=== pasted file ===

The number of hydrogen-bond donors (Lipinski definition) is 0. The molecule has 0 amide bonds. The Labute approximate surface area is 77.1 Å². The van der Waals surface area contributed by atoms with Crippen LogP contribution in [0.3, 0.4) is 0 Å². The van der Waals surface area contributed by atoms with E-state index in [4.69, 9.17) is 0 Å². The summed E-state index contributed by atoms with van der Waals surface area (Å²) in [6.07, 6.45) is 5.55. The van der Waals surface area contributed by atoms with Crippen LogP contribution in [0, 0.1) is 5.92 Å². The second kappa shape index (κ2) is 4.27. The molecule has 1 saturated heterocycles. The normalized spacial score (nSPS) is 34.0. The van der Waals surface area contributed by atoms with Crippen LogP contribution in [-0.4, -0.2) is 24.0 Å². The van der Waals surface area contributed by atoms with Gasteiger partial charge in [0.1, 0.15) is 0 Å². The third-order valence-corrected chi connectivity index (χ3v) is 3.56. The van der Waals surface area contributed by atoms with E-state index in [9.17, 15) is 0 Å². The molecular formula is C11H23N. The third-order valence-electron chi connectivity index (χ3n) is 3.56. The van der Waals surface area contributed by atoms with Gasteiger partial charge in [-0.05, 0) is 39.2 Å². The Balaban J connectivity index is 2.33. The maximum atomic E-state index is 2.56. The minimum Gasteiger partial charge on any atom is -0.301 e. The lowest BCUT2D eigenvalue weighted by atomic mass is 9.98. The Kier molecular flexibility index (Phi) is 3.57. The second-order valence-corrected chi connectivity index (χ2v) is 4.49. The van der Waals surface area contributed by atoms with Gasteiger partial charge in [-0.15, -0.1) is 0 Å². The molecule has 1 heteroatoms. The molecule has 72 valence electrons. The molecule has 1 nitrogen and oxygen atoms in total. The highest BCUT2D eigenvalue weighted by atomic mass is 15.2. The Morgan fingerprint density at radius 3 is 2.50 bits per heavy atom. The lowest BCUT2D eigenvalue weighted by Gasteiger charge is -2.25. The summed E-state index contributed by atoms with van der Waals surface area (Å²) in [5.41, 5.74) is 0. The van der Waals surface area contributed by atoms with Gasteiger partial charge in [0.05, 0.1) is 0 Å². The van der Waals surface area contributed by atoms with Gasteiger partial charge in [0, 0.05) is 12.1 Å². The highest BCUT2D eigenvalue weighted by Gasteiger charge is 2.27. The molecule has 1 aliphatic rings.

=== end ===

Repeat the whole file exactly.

The number of hydrogen-bond donors (Lipinski definition) is 0. The molecule has 0 amide bonds. The Labute approximate surface area is 77.1 Å². The van der Waals surface area contributed by atoms with Crippen LogP contribution in [0.3, 0.4) is 0 Å². The van der Waals surface area contributed by atoms with E-state index in [4.69, 9.17) is 0 Å². The summed E-state index contributed by atoms with van der Waals surface area (Å²) in [6.07, 6.45) is 5.55. The van der Waals surface area contributed by atoms with Crippen LogP contribution in [0, 0.1) is 5.92 Å². The second kappa shape index (κ2) is 4.27. The molecule has 1 saturated heterocycles. The normalized spacial score (nSPS) is 34.0. The van der Waals surface area contributed by atoms with Crippen LogP contribution in [-0.4, -0.2) is 24.0 Å². The van der Waals surface area contributed by atoms with Gasteiger partial charge in [0.1, 0.15) is 0 Å². The third-order valence-corrected chi connectivity index (χ3v) is 3.56. The van der Waals surface area contributed by atoms with E-state index in [9.17, 15) is 0 Å². The molecular formula is C11H23N. The third-order valence-electron chi connectivity index (χ3n) is 3.56. The van der Waals surface area contributed by atoms with Gasteiger partial charge in [-0.05, 0) is 39.2 Å². The Balaban J connectivity index is 2.33. The maximum atomic E-state index is 2.56. The minimum Gasteiger partial charge on any atom is -0.301 e. The lowest BCUT2D eigenvalue weighted by atomic mass is 9.98. The Kier molecular flexibility index (Phi) is 3.57. The second-order valence-corrected chi connectivity index (χ2v) is 4.49. The van der Waals surface area contributed by atoms with Gasteiger partial charge in [-0.15, -0.1) is 0 Å². The molecule has 1 heteroatoms. The molecule has 72 valence electrons. The molecule has 1 nitrogen and oxygen atoms in total. The highest BCUT2D eigenvalue weighted by atomic mass is 15.2. The Morgan fingerprint density at radius 3 is 2.50 bits per heavy atom. The lowest BCUT2D eigenvalue weighted by Gasteiger charge is -2.25. The summed E-state index contributed by atoms with van der Waals surface area (Å²) in [5.41, 5.74) is 0. The van der Waals surface area contributed by atoms with Gasteiger partial charge in [0.05, 0.1) is 0 Å². The van der Waals surface area contributed by atoms with Gasteiger partial charge in [0, 0.05) is 12.1 Å². The highest BCUT2D eigenvalue weighted by Gasteiger charge is 2.27. The molecule has 1 aliphatic rings.